A spokesman for Sullivan did not immediately respond to a request for comment.
A Campaign Builds Momentum
The new bank policies—announced most recently by Citigroup and Morgan Stanley—are the culmination of years of campaigning by environmentalists and indigenous groups that began after Congress opened a portion of the Arctic National Wildlife Refuge to drilling in 2017.
"It was clear that the years- and decades-long playbook to protect the refuge was going to need to be updated," Cushing said, "and we were going to need to focus on other targets" beyond politicians.
Together with the Gwich'in Steering Committee, which represents indigenous people who live near the refuge, the Sierra Club and other groups began talking to the banks about their concerns. They worked with pension funds, responsible investment firms and other institutional investors to build support. They attended the banks' shareholder meetings and launched public campaigns to pressure the lenders from the outside, too.
"It's important to recognize what this fight has meant to the Gwich'in people and the Gwich'in Steering Committee, for whom this is really a fight for their way of life," Cushing said. The Gwich'in have for thousands of years subsisted off the caribou herd that migrates through the refuge. "It's gratifying to see some of the largest banks in the world listening to them."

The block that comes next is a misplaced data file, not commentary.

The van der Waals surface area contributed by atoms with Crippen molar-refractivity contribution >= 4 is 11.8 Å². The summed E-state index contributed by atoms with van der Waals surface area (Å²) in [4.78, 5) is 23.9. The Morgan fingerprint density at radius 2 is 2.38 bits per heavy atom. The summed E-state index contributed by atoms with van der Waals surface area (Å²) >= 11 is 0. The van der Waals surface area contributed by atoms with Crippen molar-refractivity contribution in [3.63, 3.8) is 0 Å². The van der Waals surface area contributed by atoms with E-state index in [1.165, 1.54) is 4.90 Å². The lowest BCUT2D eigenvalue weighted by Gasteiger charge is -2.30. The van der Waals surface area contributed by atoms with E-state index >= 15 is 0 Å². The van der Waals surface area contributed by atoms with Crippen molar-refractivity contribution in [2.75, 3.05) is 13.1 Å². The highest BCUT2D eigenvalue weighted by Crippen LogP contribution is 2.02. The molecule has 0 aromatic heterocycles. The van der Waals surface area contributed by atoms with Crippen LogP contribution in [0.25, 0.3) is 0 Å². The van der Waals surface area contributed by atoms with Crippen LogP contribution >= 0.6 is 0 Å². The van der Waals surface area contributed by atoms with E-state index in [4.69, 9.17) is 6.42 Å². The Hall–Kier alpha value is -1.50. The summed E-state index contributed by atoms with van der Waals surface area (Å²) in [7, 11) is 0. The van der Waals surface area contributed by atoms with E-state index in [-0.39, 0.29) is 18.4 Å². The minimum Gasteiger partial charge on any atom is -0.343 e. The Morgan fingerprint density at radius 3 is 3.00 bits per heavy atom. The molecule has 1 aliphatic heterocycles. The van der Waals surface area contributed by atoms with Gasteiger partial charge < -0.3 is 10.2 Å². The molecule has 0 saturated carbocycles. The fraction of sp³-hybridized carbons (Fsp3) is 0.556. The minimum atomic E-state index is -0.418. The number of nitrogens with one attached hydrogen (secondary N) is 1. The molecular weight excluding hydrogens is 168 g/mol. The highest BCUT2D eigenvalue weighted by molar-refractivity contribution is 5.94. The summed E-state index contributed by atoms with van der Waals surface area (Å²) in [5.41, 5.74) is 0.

The Gwich'in Steering Committee did not respond to calls and emails requesting comment.
A Quiet Turnaround in the Alaskan Arctic
European and Australian banks were among the first to adopt policies restricting lending, with Goldman Sachs the first American bank to announce one in December. According to Rainforest Action Network, at least 20 banks have now implemented some form of restrictions, six of which include broader corporate-wide limitations for companies operating in the Arctic.
For the banks, it may have been an easy sell.
Oil prices had stagnated after crashing in 2014, and fracking was surging in Texas, North Dakota and other states, leaving the Arctic as a side story for much of the industry. Even before the campaign, one Goldman Sachs analyst told CNBC in 2017, "We think there is almost no rationale for Arctic exploration," noting the abundance of other, cheaper options for growth, such as U.S. shale fields.